Plus, the perspective of the original photo doesn't even rule out that two of these ships were moored there at the same time:

enter image description here
src: Photo's Kiel Harbour 1920s/30s

Or all three:

enter image description here src

Data for the ships, according to German Wikipedia:

       Gorch Fock  Horst Wessel  Albert Leo Schlageter
Length 82,1 m      89            89
Masts   3           3             3
Sails  23          23            23

Concerning the sail plan, most pictures of Gorch Fock in the 30s do show a 2 sails on the mizzen mast, while the other two ships have three, but it's unclear whether or when a re-fitting might have taken place. The current state of the Gorch Fock shows another difference there:

enter image description here

And by 1940 it seems that the aft-rigging was altered from 2 to 3 sails:

https://www.picclickimg.com/d/l400/pict/183847853222_/3Foto-mit-Segelschiff-Gorch-Fock-der-Kriegsmarine.jpg

That would point in summary to any one of the three German Gorch-Fock-class ships, dated by flag flown in original picture to after 1935 and obviously before May 1945.

For comparison, pictures of all three ships:

aHorst Wessel bSchlageter and Gorch Fock cSchlageter dSagres today eGorch Fock today fUSCGC Eagle (WIX-327)

a: Horst Wessel; b: Schlageter and Gorch Fock; c: Schlageter; d: Sagres today; e: Gorch Fock today; f: USCGC Eagle


Further hints: there seems to be a coastal vessel and an early u-boat type to the left of the sailor. The two warships in the distance is another possible clue, but too hard to make out all. The presence of a launch type small boat ("Barkasse"; modern version) for private mass amusements or personal transport from A to B across the bay. Both types of transport should be much rarer after July 1944 when allied air raids hit the place and eastern landing piers.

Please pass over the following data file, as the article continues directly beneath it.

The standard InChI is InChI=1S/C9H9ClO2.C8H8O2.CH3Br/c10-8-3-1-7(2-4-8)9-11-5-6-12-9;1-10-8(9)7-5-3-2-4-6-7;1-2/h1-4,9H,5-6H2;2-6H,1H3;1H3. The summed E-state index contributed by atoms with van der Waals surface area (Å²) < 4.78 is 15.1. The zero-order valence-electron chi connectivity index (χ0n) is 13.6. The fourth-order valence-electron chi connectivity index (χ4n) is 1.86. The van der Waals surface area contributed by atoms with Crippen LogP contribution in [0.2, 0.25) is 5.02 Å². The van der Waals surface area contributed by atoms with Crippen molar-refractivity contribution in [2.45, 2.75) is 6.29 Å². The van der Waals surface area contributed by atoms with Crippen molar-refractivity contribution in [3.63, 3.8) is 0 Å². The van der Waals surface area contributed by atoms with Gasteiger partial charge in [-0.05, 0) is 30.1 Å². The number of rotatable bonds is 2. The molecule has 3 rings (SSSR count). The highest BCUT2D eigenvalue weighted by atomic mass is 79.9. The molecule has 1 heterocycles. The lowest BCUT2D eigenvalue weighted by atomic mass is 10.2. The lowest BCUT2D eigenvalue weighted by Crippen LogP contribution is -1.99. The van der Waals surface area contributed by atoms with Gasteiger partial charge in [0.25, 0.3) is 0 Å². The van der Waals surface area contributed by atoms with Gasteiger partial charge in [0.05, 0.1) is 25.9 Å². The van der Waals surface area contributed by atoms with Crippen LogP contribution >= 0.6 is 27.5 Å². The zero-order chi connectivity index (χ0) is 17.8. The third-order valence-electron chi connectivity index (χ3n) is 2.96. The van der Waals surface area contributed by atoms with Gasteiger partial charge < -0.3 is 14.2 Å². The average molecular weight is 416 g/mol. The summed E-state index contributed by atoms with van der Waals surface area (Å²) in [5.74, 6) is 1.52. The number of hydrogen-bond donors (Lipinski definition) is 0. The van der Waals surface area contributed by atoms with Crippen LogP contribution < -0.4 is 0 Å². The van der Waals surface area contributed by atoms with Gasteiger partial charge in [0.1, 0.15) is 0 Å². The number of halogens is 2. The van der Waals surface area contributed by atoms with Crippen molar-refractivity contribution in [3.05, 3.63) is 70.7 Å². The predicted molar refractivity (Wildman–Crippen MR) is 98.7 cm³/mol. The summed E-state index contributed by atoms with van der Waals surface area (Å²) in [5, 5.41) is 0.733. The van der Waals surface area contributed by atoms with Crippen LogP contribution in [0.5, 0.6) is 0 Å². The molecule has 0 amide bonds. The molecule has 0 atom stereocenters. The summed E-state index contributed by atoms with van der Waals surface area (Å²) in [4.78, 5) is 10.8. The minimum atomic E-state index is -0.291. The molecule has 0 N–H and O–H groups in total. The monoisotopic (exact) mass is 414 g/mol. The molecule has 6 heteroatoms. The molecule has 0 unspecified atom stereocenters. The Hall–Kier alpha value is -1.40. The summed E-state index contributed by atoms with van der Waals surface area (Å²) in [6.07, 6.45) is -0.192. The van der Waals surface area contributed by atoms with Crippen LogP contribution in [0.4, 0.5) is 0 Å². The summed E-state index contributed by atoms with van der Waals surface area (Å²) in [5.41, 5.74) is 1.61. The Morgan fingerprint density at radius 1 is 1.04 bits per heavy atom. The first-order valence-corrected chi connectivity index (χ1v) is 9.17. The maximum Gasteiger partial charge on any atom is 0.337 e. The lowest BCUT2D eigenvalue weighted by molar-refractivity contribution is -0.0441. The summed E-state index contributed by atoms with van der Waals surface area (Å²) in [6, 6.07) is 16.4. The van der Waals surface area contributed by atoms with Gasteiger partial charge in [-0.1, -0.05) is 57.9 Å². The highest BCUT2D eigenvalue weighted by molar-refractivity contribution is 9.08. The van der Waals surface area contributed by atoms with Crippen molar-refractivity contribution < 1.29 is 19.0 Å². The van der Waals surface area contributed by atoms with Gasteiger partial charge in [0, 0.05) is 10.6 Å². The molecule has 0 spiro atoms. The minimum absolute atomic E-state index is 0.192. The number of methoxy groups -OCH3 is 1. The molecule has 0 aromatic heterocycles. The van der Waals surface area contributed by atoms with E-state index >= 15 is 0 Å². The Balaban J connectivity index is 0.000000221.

In the centre of the picture might hint at a date somewhat before 1945 when things got tight and the clothing of all the sailors visible might shift the latest date a few weeks before the end of 1944 as well, when things got cold.

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    The Gorch Fock was "a stationary office ship in Stralsund" during the Second World War, as was Horst Wessel. Perhaps one of the sister ships was used similarly in Kiel. Nice work tracking down the lighthouse. – Pieter Geerkens Jun 21 at 18:20
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    @PieterGeerkens According to deWP it was mainly stationary in Kiel before going to Stralsund. But that I'll have try to check with better sources. – LangLangC Jun 21 at 18:31
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    That is certainly the type of error (which sister ship was where) that might slip into Wikipedia. It strikes me as most likely that the various sister ships were in different harbours through the war, rather than the same one. – Pieter Geerkens Jun 21 at 18:55
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    @PieterGeerkens Hm. After locating images showing GorchFock firmly in Kiel at that place, I start wondering whether the bull's eye configuration might instead point towards HorstWessel or Schlageter? How to tell them aprt, being so similar. – LangLangC Jun 21 at 19:21
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    The log books of the Horst Wessel for 1936-46 (in German) (search for "Horst Wessel") are somewhere in the Washington area - as it was taken as a prize of war and re-assigned as the USCG cutter Eagle. – Pieter Geerkens Jun 21 at 19:36